Leaders of Orange County’s Democratic Party are calling for the removal of film actor John Wayne’s name and forms of likeness from the county’s airport.
What We Know:
- According to the Los Angeles Times, Orange County officials passed an emergency resolution last week condemning John Wayne’s past “racist and bigoted statements”. The resolution calls on the Orange County Board of Supervisors to rename the John Wayne Airport and remove his statue and all forms of his likeness. They asked to rename the airport to the Orange County Airport, its original name.
- Ada Briceño, chair of the Democratic Party of Orange County, said that “we’re putting our name and our backing into this to make sure there is a name change”. This resolution is part of “a national movement to remove white supremacist symbols and names”.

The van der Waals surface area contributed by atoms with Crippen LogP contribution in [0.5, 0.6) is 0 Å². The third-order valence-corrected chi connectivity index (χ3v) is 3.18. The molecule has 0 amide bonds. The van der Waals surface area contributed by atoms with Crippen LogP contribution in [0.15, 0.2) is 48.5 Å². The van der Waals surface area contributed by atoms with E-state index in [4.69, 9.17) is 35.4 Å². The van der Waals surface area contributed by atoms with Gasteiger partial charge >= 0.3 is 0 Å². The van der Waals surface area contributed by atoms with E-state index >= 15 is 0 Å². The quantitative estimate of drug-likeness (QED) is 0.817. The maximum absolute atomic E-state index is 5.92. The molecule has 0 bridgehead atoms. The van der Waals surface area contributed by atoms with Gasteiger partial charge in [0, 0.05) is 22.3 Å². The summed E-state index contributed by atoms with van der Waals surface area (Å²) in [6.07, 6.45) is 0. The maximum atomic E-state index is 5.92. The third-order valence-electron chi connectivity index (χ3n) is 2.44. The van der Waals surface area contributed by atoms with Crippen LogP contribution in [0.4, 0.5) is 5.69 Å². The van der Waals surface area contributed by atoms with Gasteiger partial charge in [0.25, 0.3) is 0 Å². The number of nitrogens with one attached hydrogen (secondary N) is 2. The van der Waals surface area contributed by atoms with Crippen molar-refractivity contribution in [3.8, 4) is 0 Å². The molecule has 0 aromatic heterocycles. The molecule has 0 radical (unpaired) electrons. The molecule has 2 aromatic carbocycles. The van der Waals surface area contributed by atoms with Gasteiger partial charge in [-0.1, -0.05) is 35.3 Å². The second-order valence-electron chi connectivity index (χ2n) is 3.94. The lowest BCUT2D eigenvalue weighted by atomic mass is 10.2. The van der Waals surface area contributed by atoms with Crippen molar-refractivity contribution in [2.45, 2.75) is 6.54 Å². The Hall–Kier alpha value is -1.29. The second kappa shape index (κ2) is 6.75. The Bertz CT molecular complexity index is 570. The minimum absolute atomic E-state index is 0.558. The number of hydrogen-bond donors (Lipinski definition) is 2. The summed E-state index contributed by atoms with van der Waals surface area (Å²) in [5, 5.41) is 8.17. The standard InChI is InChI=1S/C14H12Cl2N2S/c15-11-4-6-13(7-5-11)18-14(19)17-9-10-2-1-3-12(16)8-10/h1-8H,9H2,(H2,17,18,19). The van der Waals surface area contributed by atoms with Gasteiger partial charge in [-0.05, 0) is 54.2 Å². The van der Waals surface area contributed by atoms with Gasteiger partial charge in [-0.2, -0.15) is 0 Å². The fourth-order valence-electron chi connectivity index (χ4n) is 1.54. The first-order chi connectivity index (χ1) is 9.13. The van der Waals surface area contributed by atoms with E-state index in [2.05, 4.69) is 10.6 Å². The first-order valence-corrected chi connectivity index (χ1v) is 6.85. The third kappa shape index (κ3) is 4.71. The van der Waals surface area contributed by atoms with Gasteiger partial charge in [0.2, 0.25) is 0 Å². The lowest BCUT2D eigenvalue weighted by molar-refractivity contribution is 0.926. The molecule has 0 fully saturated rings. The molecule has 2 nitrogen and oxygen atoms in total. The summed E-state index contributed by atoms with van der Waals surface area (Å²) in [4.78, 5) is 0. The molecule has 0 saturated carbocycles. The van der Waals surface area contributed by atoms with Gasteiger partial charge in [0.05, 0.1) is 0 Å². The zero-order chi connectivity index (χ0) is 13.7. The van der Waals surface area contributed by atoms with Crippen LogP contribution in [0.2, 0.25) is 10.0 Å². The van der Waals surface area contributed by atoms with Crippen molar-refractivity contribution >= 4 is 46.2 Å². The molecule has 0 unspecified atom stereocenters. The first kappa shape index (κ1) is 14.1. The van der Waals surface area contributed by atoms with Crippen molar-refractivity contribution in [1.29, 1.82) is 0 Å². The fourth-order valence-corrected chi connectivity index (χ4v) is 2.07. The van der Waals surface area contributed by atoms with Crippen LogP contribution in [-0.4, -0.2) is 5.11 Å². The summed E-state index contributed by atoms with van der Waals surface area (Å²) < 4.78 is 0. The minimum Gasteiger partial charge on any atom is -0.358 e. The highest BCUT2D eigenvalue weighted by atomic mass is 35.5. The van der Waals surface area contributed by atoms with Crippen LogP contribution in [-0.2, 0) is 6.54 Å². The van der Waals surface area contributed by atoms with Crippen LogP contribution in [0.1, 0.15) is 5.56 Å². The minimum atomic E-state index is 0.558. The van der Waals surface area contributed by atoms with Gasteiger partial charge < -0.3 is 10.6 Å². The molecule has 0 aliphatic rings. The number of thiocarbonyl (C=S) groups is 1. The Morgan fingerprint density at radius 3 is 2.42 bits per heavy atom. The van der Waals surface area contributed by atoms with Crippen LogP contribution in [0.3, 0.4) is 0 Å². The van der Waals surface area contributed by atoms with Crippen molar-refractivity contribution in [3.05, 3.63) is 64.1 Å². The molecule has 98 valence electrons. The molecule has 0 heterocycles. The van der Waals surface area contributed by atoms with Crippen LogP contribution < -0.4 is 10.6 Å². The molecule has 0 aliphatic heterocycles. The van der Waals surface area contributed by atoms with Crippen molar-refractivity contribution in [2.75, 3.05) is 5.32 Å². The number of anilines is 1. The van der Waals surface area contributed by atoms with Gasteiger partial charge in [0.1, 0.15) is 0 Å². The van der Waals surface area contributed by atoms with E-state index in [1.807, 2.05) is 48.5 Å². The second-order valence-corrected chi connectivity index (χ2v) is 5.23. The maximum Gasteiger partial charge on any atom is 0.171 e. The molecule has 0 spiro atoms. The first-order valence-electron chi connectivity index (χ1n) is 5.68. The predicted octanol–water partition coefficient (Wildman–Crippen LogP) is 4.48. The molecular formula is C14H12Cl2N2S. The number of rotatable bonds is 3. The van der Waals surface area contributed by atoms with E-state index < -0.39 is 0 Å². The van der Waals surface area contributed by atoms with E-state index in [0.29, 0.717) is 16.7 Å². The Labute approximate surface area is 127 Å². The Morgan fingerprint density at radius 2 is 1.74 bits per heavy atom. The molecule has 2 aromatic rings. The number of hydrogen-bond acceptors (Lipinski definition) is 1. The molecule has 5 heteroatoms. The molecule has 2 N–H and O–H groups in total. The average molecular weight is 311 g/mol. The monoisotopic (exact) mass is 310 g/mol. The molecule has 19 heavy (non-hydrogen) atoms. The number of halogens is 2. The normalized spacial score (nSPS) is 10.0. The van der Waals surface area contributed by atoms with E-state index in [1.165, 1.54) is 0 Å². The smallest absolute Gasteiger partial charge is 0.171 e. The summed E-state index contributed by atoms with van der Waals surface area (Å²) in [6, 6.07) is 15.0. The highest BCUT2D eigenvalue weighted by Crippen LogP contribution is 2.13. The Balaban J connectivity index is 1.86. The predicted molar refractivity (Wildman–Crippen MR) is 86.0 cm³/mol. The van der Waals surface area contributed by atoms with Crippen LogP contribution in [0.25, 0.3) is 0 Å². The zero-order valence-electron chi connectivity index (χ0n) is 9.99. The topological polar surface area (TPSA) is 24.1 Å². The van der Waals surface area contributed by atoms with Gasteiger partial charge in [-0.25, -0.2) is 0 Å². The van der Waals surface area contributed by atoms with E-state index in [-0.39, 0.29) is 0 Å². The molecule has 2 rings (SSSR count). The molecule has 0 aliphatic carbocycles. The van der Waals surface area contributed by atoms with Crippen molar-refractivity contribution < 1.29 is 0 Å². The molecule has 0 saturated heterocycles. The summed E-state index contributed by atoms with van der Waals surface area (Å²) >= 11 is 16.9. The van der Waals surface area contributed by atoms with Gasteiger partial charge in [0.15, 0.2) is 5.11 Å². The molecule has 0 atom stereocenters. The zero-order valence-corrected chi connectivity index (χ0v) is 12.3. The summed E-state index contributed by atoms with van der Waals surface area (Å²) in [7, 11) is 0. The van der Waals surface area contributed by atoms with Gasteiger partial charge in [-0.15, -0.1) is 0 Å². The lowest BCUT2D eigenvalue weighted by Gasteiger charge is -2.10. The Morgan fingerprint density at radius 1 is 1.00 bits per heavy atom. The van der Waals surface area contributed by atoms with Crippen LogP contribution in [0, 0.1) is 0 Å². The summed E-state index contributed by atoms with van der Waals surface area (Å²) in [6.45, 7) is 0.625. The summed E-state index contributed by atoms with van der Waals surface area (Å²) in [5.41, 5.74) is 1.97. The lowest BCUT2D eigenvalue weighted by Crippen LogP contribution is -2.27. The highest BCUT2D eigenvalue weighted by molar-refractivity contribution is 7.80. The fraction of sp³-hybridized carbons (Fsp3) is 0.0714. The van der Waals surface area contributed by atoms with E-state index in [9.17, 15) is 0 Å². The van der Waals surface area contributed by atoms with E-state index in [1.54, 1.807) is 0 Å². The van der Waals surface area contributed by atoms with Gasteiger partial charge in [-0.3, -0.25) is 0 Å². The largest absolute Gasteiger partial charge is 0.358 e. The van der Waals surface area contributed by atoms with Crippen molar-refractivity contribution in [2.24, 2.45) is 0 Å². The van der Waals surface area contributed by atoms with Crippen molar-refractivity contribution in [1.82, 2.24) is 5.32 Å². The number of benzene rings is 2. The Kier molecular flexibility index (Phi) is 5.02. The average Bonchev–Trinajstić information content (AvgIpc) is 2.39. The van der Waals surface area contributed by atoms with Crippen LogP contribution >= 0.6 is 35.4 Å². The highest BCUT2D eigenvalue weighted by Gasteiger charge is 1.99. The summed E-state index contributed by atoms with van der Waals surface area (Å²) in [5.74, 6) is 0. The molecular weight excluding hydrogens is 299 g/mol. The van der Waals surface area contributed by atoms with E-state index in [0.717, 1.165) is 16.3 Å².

- Wayne, a longtime resident of Orange County, was famous for his roles in Westerns and was a mainstay in Hollywood from the 1930s through the 1970s.
- In a 1971 interview with Playboy magazine, Wayne made disturbing comments about the black, indigenous, and LGBTQ communities. “I believe in white supremacy until the blacks are educated to a point of responsibility . . . I don’t feel guilty about the fact that five or ten generations ago these people were slaves,” Wayne said. “I don’t feel we did wrong in taking this country away from [Native Americans] . . . the Indians were selfishly trying to keep it for themselves”.
- Wayne also made homophobic comments about the film Midnight Cowboy, calling it “perverted” and using gay slurs to describe the characters. Wayne died from stomach cancer in 1979.
In addition to the name and statue, the John Wayne Airport has a gift shop with merchandise and knick knacks celebrating the actor’s legacy.